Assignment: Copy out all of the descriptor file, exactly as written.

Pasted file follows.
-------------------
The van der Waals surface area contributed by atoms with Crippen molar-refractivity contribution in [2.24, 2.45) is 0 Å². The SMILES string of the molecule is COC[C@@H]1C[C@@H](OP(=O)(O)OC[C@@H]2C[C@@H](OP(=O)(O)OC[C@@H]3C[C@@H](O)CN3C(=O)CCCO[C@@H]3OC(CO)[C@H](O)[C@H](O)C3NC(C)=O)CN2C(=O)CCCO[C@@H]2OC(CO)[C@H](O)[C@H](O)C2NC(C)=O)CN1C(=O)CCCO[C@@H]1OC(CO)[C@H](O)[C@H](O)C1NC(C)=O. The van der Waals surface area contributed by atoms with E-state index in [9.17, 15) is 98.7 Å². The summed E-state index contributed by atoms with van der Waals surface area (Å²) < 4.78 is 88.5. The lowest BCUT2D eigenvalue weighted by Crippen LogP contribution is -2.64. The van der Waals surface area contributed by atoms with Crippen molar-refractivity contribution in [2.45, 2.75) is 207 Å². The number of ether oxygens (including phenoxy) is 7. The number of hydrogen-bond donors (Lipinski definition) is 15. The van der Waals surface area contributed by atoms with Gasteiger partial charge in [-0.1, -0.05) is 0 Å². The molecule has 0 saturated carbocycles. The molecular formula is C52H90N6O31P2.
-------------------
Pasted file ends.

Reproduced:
The van der Waals surface area contributed by atoms with Crippen molar-refractivity contribution in [2.24, 2.45) is 0 Å². The SMILES string of the molecule is COC[C@@H]1C[C@@H](OP(=O)(O)OC[C@@H]2C[C@@H](OP(=O)(O)OC[C@@H]3C[C@@H](O)CN3C(=O)CCCO[C@@H]3OC(CO)[C@H](O)[C@H](O)C3NC(C)=O)CN2C(=O)CCCO[C@@H]2OC(CO)[C@H](O)[C@H](O)C2NC(C)=O)CN1C(=O)CCCO[C@@H]1OC(CO)[C@H](O)[C@H](O)C1NC(C)=O. The van der Waals surface area contributed by atoms with E-state index in [9.17, 15) is 98.7 Å². The summed E-state index contributed by atoms with van der Waals surface area (Å²) < 4.78 is 88.5. The lowest BCUT2D eigenvalue weighted by Crippen LogP contribution is -2.64. The van der Waals surface area contributed by atoms with Crippen molar-refractivity contribution in [2.45, 2.75) is 207 Å². The number of ether oxygens (including phenoxy) is 7. The number of hydrogen-bond donors (Lipinski definition) is 15. The van der Waals surface area contributed by atoms with Gasteiger partial charge in [-0.1, -0.05) is 0 Å². The molecule has 0 saturated carbocycles. The molecular formula is C52H90N6O31P2.